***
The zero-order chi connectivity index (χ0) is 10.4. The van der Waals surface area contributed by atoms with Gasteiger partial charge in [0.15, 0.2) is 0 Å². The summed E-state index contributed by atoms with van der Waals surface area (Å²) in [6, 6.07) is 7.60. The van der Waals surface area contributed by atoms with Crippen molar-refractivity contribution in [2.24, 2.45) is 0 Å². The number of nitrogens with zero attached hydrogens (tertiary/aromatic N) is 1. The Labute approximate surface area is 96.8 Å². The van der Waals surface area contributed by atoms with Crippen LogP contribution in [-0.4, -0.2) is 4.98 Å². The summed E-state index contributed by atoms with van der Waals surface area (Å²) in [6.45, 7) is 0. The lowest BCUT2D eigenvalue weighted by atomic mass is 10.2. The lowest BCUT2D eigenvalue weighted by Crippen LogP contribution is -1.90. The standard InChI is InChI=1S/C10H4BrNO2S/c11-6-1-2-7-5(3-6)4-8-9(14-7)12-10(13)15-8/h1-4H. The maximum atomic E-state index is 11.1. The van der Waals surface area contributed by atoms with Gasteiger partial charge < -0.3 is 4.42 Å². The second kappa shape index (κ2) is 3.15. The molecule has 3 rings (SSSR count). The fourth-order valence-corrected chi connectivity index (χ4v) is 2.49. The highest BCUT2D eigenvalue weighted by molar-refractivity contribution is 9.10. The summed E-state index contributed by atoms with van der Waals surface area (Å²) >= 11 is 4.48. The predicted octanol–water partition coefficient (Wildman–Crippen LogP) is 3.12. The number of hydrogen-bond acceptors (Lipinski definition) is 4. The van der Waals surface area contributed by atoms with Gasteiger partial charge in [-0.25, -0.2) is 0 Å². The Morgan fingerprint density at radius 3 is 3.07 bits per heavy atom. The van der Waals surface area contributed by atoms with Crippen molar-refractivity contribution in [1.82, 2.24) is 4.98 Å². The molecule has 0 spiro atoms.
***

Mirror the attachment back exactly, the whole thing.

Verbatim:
The zero-order chi connectivity index (χ0) is 10.4. The van der Waals surface area contributed by atoms with Gasteiger partial charge in [0.15, 0.2) is 0 Å². The summed E-state index contributed by atoms with van der Waals surface area (Å²) in [6, 6.07) is 7.60. The van der Waals surface area contributed by atoms with Crippen molar-refractivity contribution in [2.24, 2.45) is 0 Å². The number of nitrogens with zero attached hydrogens (tertiary/aromatic N) is 1. The Labute approximate surface area is 96.8 Å². The van der Waals surface area contributed by atoms with Crippen LogP contribution in [-0.4, -0.2) is 4.98 Å². The summed E-state index contributed by atoms with van der Waals surface area (Å²) in [6.45, 7) is 0. The lowest BCUT2D eigenvalue weighted by atomic mass is 10.2. The lowest BCUT2D eigenvalue weighted by Crippen LogP contribution is -1.90. The standard InChI is InChI=1S/C10H4BrNO2S/c11-6-1-2-7-5(3-6)4-8-9(14-7)12-10(13)15-8/h1-4H. The maximum atomic E-state index is 11.1. The van der Waals surface area contributed by atoms with Gasteiger partial charge < -0.3 is 4.42 Å². The second kappa shape index (κ2) is 3.15. The molecule has 3 rings (SSSR count). The fourth-order valence-corrected chi connectivity index (χ4v) is 2.49. The highest BCUT2D eigenvalue weighted by molar-refractivity contribution is 9.10. The summed E-state index contributed by atoms with van der Waals surface area (Å²) >= 11 is 4.48. The predicted octanol–water partition coefficient (Wildman–Crippen LogP) is 3.12. The number of hydrogen-bond acceptors (Lipinski definition) is 4. The van der Waals surface area contributed by atoms with Gasteiger partial charge in [-0.25, -0.2) is 0 Å². The Morgan fingerprint density at radius 3 is 3.07 bits per heavy atom. The van der Waals surface area contributed by atoms with Crippen molar-refractivity contribution in [1.82, 2.24) is 4.98 Å². The molecule has 0 spiro atoms.